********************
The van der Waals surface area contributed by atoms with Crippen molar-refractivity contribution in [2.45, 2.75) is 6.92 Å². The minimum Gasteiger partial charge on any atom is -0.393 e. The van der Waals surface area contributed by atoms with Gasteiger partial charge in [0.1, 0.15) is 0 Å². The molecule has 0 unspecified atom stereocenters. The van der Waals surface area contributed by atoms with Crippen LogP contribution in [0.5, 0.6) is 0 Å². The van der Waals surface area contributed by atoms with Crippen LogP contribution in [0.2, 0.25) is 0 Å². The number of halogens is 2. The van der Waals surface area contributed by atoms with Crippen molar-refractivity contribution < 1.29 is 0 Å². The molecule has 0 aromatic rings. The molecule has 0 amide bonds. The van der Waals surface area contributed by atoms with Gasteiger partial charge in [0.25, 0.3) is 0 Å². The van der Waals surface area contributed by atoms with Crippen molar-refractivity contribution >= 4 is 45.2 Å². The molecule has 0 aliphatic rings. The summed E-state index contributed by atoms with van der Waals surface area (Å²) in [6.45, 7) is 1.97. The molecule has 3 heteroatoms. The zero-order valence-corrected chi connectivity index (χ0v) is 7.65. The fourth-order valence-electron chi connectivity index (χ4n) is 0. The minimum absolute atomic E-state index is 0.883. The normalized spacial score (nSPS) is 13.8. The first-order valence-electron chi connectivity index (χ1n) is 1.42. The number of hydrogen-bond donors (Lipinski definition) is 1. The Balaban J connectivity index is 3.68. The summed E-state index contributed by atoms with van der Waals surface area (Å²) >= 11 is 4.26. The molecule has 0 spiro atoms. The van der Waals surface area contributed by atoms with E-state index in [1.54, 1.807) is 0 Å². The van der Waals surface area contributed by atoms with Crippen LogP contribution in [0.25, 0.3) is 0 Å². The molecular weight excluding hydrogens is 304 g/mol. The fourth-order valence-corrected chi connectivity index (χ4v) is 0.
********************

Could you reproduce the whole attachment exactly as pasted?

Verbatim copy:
The van der Waals surface area contributed by atoms with Crippen molar-refractivity contribution in [2.45, 2.75) is 6.92 Å². The minimum Gasteiger partial charge on any atom is -0.393 e. The van der Waals surface area contributed by atoms with Gasteiger partial charge in [0.1, 0.15) is 0 Å². The molecule has 0 unspecified atom stereocenters. The van der Waals surface area contributed by atoms with Crippen LogP contribution in [0.5, 0.6) is 0 Å². The van der Waals surface area contributed by atoms with Crippen LogP contribution in [0.2, 0.25) is 0 Å². The number of halogens is 2. The van der Waals surface area contributed by atoms with Crippen molar-refractivity contribution < 1.29 is 0 Å². The molecule has 0 aromatic rings. The molecule has 0 amide bonds. The van der Waals surface area contributed by atoms with Gasteiger partial charge in [0.25, 0.3) is 0 Å². The van der Waals surface area contributed by atoms with Crippen molar-refractivity contribution >= 4 is 45.2 Å². The molecule has 0 aliphatic rings. The summed E-state index contributed by atoms with van der Waals surface area (Å²) in [6.45, 7) is 1.97. The molecule has 3 heteroatoms. The zero-order valence-corrected chi connectivity index (χ0v) is 7.65. The fourth-order valence-electron chi connectivity index (χ4n) is 0. The minimum absolute atomic E-state index is 0.883. The normalized spacial score (nSPS) is 13.8. The first-order valence-electron chi connectivity index (χ1n) is 1.42. The number of hydrogen-bond donors (Lipinski definition) is 1. The Balaban J connectivity index is 3.68. The summed E-state index contributed by atoms with van der Waals surface area (Å²) >= 11 is 4.26. The molecule has 0 spiro atoms. The van der Waals surface area contributed by atoms with E-state index in [1.54, 1.807) is 0 Å². The van der Waals surface area contributed by atoms with Crippen LogP contribution in [0.25, 0.3) is 0 Å². The molecular weight excluding hydrogens is 304 g/mol. The fourth-order valence-corrected chi connectivity index (χ4v) is 0.